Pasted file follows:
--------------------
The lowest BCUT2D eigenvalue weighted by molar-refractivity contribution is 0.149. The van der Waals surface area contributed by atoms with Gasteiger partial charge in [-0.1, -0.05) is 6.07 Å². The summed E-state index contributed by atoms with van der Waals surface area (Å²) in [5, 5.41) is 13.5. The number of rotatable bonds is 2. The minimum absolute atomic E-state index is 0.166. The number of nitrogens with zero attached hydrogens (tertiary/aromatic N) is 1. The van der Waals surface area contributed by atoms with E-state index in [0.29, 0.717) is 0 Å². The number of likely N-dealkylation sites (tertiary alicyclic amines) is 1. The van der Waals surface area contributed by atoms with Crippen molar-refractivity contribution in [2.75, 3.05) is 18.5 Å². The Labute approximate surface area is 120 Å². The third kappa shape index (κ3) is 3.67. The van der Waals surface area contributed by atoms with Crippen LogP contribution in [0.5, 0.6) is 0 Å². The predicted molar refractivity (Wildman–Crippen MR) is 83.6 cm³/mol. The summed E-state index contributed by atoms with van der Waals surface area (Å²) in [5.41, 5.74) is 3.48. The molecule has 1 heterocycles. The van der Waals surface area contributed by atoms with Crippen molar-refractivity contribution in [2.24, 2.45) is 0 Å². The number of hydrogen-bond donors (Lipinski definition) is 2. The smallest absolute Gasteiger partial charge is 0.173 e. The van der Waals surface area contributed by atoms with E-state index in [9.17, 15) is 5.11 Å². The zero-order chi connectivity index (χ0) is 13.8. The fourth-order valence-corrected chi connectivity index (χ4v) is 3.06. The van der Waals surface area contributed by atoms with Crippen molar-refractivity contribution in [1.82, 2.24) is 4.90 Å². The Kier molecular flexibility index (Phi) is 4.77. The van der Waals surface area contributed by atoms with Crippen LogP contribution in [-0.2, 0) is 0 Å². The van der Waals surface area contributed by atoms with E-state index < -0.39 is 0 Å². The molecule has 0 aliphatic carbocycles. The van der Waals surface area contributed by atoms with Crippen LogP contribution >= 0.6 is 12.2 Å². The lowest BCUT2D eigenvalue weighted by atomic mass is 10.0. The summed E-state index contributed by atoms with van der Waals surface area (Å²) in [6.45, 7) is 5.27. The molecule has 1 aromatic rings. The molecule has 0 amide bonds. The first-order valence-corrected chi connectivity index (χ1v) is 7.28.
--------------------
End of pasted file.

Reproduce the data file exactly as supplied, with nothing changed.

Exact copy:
The lowest BCUT2D eigenvalue weighted by molar-refractivity contribution is 0.149. The van der Waals surface area contributed by atoms with Gasteiger partial charge in [-0.1, -0.05) is 6.07 Å². The summed E-state index contributed by atoms with van der Waals surface area (Å²) in [5, 5.41) is 13.5. The number of rotatable bonds is 2. The minimum absolute atomic E-state index is 0.166. The number of nitrogens with zero attached hydrogens (tertiary/aromatic N) is 1. The van der Waals surface area contributed by atoms with E-state index in [0.29, 0.717) is 0 Å². The number of likely N-dealkylation sites (tertiary alicyclic amines) is 1. The van der Waals surface area contributed by atoms with Crippen molar-refractivity contribution in [2.75, 3.05) is 18.5 Å². The Labute approximate surface area is 120 Å². The third kappa shape index (κ3) is 3.67. The van der Waals surface area contributed by atoms with Crippen LogP contribution in [0.5, 0.6) is 0 Å². The predicted molar refractivity (Wildman–Crippen MR) is 83.6 cm³/mol. The summed E-state index contributed by atoms with van der Waals surface area (Å²) in [5.41, 5.74) is 3.48. The molecule has 1 heterocycles. The van der Waals surface area contributed by atoms with Crippen molar-refractivity contribution in [2.24, 2.45) is 0 Å². The number of hydrogen-bond donors (Lipinski definition) is 2. The smallest absolute Gasteiger partial charge is 0.173 e. The van der Waals surface area contributed by atoms with E-state index in [9.17, 15) is 5.11 Å². The zero-order chi connectivity index (χ0) is 13.8. The fourth-order valence-corrected chi connectivity index (χ4v) is 3.06. The van der Waals surface area contributed by atoms with Crippen molar-refractivity contribution in [1.82, 2.24) is 4.90 Å². The Kier molecular flexibility index (Phi) is 4.77. The van der Waals surface area contributed by atoms with Crippen LogP contribution in [-0.2, 0) is 0 Å². The van der Waals surface area contributed by atoms with E-state index < -0.39 is 0 Å². The molecule has 0 aliphatic carbocycles. The van der Waals surface area contributed by atoms with Crippen LogP contribution >= 0.6 is 12.2 Å². The lowest BCUT2D eigenvalue weighted by atomic mass is 10.0. The summed E-state index contributed by atoms with van der Waals surface area (Å²) in [6.45, 7) is 5.27. The molecule has 1 aromatic rings. The molecule has 0 amide bonds. The first-order valence-corrected chi connectivity index (χ1v) is 7.28.